Sep
06

A colleague of mine with years of experience in multiple 12 step programs who would prefer to remain anonymous wrote:

I checked out your post and I like it but I’d like to weigh in on a few things since I have experience in support groups (AA for 14 years).
-The anonymity is multifaceted as laid out in the 12 traditions of our text: what is shared in the room stays in the room, i.e. it is not to be shared with someone who was not present.

 

People are only asked to share their first name.  Outside the meetings we may identify ourselves as members of the program as long as it’s not in public media going out to people not in the room with us or people we don’t know (tv, radio, film, Twitter).  A private Facebook group where all the members know each other or are in the program would not be okay.  A public mentioning on Facebook would not be in keeping with the traditions.   Saying you attend 12 step meetings without being specific would be considered okay. Again, these are my interpretations of the traditions.A lot of members don’t understand that this tradition is to protect the program from people anointing themselves as spokespersons.  Our motto is attraction rather than promotion.

 

There are meetings where feedback after someone’s share is allowed.  That is decided upon by the group to be a format.   The person who creates the meeting can decide the format but a motion at any time can be put forward to change the format and all members get a vote.  We call it a group conscience.  Any person can start a meeting.  We are self-supporting through our own contributions/donations (to pay for rent, coffee etc).  There is no fee.

 

Deep interpersonal connections are often formed in the meetings especially among members who consistently attend and begin to know each other and give feedback after the meeting.  The intimacy and vulnerability that is fostered in healthy meetings (there are some bad ones as there are no 12 step police) is often the template for relationships outside the meetings (work, romantic relationships, public interactions etc).

 

12 step programs are not religious, though the word “God” is sometimes used we have many atheists who choose the group as their higher power.   The goal is to move from self-obsessed isolation towards human connection, honest self-reflection, leading a principled life and being of service in and out of the rooms.  The byproduct of that is a sense of peace that takes away the allure of our addiction.   It is a principled program for living.  The root of our problems is a lack of tools to cope with our feelings and warped perceptions.  The 12 steps are tools to manage those.

 

The only requirement to attend a meeting is the desire to stop engaging in our addiction.

 

If a person is disruptive a group conscience may be taken to keep them from attending if it is affecting the integrity/safety of the meeting.  This very rarely happens but sometimes very mentally or emotionally disturbed people fall into this category.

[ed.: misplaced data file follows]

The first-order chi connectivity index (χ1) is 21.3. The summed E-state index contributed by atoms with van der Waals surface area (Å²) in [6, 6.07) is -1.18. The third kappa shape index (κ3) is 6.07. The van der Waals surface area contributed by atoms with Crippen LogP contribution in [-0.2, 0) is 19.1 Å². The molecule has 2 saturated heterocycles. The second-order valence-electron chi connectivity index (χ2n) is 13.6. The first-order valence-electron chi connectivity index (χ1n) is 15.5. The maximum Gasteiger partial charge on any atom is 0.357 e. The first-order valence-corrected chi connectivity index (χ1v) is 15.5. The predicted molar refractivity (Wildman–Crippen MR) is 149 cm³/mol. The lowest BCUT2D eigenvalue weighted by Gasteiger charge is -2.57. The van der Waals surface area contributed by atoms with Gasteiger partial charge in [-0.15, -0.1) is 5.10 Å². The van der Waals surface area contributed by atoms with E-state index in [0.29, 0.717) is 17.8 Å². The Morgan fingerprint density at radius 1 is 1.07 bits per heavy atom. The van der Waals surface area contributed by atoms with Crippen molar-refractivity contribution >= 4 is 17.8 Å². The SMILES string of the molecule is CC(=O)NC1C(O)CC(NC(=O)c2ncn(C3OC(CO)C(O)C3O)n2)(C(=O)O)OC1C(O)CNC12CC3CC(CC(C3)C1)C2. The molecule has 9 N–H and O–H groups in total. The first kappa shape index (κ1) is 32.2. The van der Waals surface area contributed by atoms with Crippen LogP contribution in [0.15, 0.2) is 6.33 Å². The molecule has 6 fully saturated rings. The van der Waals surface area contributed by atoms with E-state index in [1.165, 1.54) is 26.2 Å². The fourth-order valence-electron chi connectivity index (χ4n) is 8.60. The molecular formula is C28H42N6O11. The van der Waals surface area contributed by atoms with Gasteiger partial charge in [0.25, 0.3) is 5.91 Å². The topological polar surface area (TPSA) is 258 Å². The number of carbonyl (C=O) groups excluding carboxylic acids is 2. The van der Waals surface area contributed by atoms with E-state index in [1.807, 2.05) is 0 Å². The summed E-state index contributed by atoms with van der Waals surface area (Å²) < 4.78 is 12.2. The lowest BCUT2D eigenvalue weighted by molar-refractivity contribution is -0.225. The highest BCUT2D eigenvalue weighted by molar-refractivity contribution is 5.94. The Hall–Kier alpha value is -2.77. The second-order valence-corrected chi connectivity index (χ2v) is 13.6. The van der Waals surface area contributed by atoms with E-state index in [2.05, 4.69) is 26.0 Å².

Of course these are my interpretation of the traditions and some may disagree but another one of our mottos is that the integrity of the program’s traditions is paramount to its survival lest no person or group try to “take charge”.                                                                What are your thoughts about this?

My thoughts: This is a very clear description of the value of 12 Step Programs. I believe that support groups and psychotherapy groups  complement each other. They are not mutually exclusive by any means. Their goals are different. The goal of support groups is self-help; the goal of psychotherapy groups is the resolution of relationship conflicts with a professional therapist as the leader.  Support groups are usually free. Members are peers to each other, (anyone can start a meeting) and the group process is democratic. The requirements in most psychotherapy groups are that members come, talk and pay. The exchange of money between the group members and the leader creates a different dynamic in the group process as compared to support groups.  While the contact between psychotherapy group members is limited to a specific time and place, it is my understanding that under certain conditions, support members can have contact with each other. In the groups that I run, outside the group contact is not allowed. It has been my experience that outside the group contact tends to dilute the intensity of emotional exchanges with group meetings.

 

About the Author
Dr. Pepper has been running groups for over twenty-five years and specializes in group therapy. He has a special gift in helping member's resolve conflicts with.

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